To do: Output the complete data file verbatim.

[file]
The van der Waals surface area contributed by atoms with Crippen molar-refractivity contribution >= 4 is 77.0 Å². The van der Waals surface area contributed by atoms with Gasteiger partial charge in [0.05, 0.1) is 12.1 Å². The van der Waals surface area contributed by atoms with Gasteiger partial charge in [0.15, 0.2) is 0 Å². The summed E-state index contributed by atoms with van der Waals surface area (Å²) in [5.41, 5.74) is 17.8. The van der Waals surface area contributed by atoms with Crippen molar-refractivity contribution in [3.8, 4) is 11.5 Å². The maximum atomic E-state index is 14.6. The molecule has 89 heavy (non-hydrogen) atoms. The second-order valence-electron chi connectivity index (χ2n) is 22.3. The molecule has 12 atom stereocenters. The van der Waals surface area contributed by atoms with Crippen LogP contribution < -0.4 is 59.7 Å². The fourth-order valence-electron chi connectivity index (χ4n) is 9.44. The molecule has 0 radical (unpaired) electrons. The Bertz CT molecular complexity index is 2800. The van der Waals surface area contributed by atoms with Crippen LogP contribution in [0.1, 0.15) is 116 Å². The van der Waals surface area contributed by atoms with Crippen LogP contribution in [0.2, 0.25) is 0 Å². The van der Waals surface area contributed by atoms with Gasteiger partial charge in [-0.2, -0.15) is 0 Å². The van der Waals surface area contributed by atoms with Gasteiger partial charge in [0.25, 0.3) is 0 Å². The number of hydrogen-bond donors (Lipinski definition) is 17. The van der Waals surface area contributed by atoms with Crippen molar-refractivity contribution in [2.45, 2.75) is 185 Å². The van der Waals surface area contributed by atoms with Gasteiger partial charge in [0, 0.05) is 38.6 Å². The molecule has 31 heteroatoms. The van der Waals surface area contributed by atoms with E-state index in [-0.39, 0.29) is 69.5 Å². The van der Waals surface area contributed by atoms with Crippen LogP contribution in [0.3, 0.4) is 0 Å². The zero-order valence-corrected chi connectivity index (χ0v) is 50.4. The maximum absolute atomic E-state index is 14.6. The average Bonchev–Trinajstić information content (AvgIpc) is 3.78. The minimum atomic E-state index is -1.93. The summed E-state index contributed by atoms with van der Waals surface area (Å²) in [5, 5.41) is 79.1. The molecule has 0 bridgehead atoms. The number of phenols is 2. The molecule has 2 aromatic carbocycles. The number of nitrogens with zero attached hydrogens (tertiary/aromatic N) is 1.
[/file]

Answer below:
The van der Waals surface area contributed by atoms with Crippen molar-refractivity contribution >= 4 is 77.0 Å². The van der Waals surface area contributed by atoms with Gasteiger partial charge in [0.05, 0.1) is 12.1 Å². The van der Waals surface area contributed by atoms with Gasteiger partial charge in [0.15, 0.2) is 0 Å². The summed E-state index contributed by atoms with van der Waals surface area (Å²) in [5.41, 5.74) is 17.8. The van der Waals surface area contributed by atoms with Crippen molar-refractivity contribution in [3.8, 4) is 11.5 Å². The maximum atomic E-state index is 14.6. The molecule has 89 heavy (non-hydrogen) atoms. The second-order valence-electron chi connectivity index (χ2n) is 22.3. The molecule has 12 atom stereocenters. The van der Waals surface area contributed by atoms with Crippen LogP contribution < -0.4 is 59.7 Å². The fourth-order valence-electron chi connectivity index (χ4n) is 9.44. The molecule has 0 radical (unpaired) electrons. The Bertz CT molecular complexity index is 2800. The van der Waals surface area contributed by atoms with Crippen LogP contribution in [0.1, 0.15) is 116 Å². The van der Waals surface area contributed by atoms with Crippen LogP contribution in [0.2, 0.25) is 0 Å². The van der Waals surface area contributed by atoms with Gasteiger partial charge in [-0.2, -0.15) is 0 Å². The van der Waals surface area contributed by atoms with Gasteiger partial charge in [0.25, 0.3) is 0 Å². The number of hydrogen-bond donors (Lipinski definition) is 17. The van der Waals surface area contributed by atoms with Crippen molar-refractivity contribution in [2.45, 2.75) is 185 Å². The van der Waals surface area contributed by atoms with Gasteiger partial charge in [0, 0.05) is 38.6 Å². The molecule has 31 heteroatoms. The van der Waals surface area contributed by atoms with E-state index in [-0.39, 0.29) is 69.5 Å². The van der Waals surface area contributed by atoms with Crippen LogP contribution in [0.3, 0.4) is 0 Å². The zero-order valence-corrected chi connectivity index (χ0v) is 50.4. The maximum absolute atomic E-state index is 14.6. The average Bonchev–Trinajstić information content (AvgIpc) is 3.78. The minimum atomic E-state index is -1.93. The summed E-state index contributed by atoms with van der Waals surface area (Å²) in [5, 5.41) is 79.1. The molecule has 0 bridgehead atoms. The number of phenols is 2. The molecule has 2 aromatic carbocycles. The number of nitrogens with zero attached hydrogens (tertiary/aromatic N) is 1.